...A Higher Standard For Pilots?

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Pilots who have suffered head injuries and are being evaluated for a return to flight duties should be held to a standard above what is considered average in the general population, a new study from the University of Missouri-Columbia suggests. "Military aviators score significantly higher on standardized intelligence tests than the average person," said researcher Daniel Orme, who tested more than 5,600 U.S. Air Force personnel over a five-year period. To be safe, aviators should be held to a performance standard based on what is average for the pilot population. Orme's database could be used to establish "norms" for pilots, and could also be used by the FAA when evaluating commercial pilots, he said.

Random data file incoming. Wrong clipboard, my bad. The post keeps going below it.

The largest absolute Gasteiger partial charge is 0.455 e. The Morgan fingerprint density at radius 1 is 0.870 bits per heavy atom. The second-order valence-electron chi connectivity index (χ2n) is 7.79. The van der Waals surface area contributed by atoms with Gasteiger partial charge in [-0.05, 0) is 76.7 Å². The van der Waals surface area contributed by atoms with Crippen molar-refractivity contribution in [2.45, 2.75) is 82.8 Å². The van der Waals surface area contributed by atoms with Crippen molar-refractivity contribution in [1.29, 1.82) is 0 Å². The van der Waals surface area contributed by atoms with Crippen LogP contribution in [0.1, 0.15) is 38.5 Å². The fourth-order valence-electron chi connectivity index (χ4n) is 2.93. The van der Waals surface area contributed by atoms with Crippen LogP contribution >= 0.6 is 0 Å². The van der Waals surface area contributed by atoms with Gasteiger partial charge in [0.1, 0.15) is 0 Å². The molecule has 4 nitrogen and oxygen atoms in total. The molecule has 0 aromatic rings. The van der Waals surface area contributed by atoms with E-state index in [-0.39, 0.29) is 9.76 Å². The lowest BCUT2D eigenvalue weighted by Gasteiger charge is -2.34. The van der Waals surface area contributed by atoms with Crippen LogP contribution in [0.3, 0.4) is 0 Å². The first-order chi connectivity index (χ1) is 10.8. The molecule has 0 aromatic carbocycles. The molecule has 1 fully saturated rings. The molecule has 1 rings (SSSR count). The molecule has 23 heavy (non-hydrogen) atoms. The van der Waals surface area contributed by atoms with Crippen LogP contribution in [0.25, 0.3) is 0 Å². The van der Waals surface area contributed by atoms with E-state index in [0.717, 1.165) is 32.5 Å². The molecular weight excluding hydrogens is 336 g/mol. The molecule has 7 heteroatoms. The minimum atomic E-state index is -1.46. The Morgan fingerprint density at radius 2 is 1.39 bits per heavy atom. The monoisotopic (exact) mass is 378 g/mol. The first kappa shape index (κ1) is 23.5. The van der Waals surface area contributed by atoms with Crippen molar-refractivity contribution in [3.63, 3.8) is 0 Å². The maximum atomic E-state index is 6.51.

"A pilot suffering cognitive impairment from a head injury could still test above the norm when compared to the general population," Orme said. "However, concern would be raised if test scores are below expectations based on pilot standards. This information would be incorporated into findings of an extensive, multidisciplinary medical evaluation, the outcome of which would be a recommendation whether or not to return to flying." The standards aim to prevent allowing an impaired pilot back into the cockpit because of a missed diagnosis, which could place the aircrew and the mission in jeopardy.